Posts Tagged: religion

Flammeninferno in der Dresdener Innenstadt

The Saturday Rumpus Essay: Song in the Subjunctive

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Perhaps the city looked more poignantly lovely because I was conscious of its tragic history. ...more

What You See

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Ta-Nehisi Coates’s new book Between the World and Me is a letter addressed to his son that America needs to read. New York profiles the author, whose fearless writing about race continues to hold readers accountable to history:

Coates’s writing takes an almost opposite position: that religion is blindness, and that if you strip away the talk of hope and dreams and faith and progress, what you see are enduring structures of white supremacy and no great reason to conclude that the future will be better than the past.

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Exorcisms, the Devil, and Helpful Grammar Tips

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The Codex Gigas…contains the Old and New Testaments of the Bible, as well as an assortment of other texts that tackle everything from practical instructions for exorcisms to seventh-century grammar tips written by Isidore, the scholar-turned saint of Seville.

Atlas Obscura examines the Codex Gigas, a strange tome weighing in at 165 pounds and better known as “the Devil’s Bible.”

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Deen, Shulem (Pearl Gabel)

The Rumpus Interview with Shulem Deen

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Shulem Deen talks about his memoir, All Who Go Do Not Return, his life as an ex-Hasidic author, divorce and parenting, and how painful he found it to be cast out from the religious sect he'd belonged to for over fifteen years. ...more

Muriel-Spark-001

“And She Went on Her Way Rejoicing”

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Muriel Spark and the perennial question: “Am I a woman or an intellectual monster?” ...more

Frederick Barthelme_author photo_Tommi Ferguson (2)

The Rumpus Interview with Frederick Barthelme

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Frederick Barthelme talks about his new novel, There Must Be Some Mistake, life after teaching, and why food from the Olive Garden is “execrable in the best possible way.” ...more

Jacqueline Woodson and the End of the World

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I think I was pretty nervous about it as a kid. I think I did [have] that fear of the world coming to an end. I think also it’s kind of how kids exist anyway, you know? You’re always fearing change; you’re always fearing the wrath of a parent; you’re always fearing that something is going to go wrong somewhere.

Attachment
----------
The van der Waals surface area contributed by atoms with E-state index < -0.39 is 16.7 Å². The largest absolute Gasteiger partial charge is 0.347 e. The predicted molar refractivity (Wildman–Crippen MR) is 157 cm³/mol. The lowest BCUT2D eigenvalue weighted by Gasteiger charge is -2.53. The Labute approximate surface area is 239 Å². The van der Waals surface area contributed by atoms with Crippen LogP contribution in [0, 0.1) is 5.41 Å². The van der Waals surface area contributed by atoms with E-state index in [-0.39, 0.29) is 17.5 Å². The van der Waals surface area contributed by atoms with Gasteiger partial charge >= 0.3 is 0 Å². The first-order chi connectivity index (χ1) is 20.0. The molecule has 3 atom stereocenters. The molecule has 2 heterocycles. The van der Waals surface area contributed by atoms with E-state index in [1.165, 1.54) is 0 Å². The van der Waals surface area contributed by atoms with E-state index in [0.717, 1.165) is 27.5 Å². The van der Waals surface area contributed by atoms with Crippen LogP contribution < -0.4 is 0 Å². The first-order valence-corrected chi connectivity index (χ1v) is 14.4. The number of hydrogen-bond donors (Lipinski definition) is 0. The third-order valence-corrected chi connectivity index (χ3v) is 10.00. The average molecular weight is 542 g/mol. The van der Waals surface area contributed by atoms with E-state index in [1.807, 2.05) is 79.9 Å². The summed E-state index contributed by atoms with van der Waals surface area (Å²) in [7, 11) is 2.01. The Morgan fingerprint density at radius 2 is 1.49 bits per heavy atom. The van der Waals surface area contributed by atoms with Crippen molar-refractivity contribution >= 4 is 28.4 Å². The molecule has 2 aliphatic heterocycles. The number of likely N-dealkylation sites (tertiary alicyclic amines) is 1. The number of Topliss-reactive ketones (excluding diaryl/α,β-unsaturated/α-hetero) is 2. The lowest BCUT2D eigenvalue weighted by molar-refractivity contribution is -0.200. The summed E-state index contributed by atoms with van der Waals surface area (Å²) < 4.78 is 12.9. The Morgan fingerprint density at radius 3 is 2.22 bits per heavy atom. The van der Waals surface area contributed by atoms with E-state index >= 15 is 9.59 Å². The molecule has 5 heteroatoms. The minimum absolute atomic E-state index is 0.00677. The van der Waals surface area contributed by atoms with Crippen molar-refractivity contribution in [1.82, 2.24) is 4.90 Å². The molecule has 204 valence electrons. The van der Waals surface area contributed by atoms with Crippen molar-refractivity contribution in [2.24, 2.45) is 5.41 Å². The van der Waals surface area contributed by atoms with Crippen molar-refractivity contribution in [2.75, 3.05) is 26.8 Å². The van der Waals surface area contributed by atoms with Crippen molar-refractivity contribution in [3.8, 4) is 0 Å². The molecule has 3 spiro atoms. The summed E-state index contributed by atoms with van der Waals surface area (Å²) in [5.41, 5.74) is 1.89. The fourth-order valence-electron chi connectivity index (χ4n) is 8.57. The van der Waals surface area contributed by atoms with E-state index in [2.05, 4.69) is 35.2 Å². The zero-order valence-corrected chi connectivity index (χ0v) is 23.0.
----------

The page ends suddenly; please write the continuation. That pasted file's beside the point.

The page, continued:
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On Homosexuality and Wrestling with a Faith that Doesn’t Want You

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In Chelsea Station magazine, Brian Bouldrey writes about editing Wrestling with the Angel: Faith and Religion in the Lives of Gay Men, and about how he’s still wrestling with faith and homosexuality:

I realized that there were these others, these priests and clergy I always regarded as opponents, but they were on my side, and we were all wrestling with a narrative that didn’t work, a meaninglessness, a loss of sense—in fact, the germ of the book was my own surprise, at the death of my great lovely partner Jeff, when I rushed to the church to find something to salvage from that bonfire.

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What Happens When You Never Talk About Religion

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In an interview with Jonathan Lee at The Paris Review, Joshua Ferris addresses why his new novel, To Rise Again at a Decent Hour, “starts from the question of whether there’s a kind of private language and intimacy to religion that the mutt-y white guys like [him] are missing out on.” More personally, he worries, too, if “as a writer there’s something [he] missed out on” not growing up with a religious sensibility:

… religion offers a writer a tradition both to be nurtured in and to fight against, and that nurturing and that conflict can produce great literature.

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505962_Crucifix

Spit and Mud

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What I remember most about church is all the sitting, standing, and kneeling, the stink of incense, the calm of the priest’s voice, the hard wooden pews, and not really understanding why every Sunday, I found myself, alongside my family, in the same place, mindlessly repeating prayers by rote.

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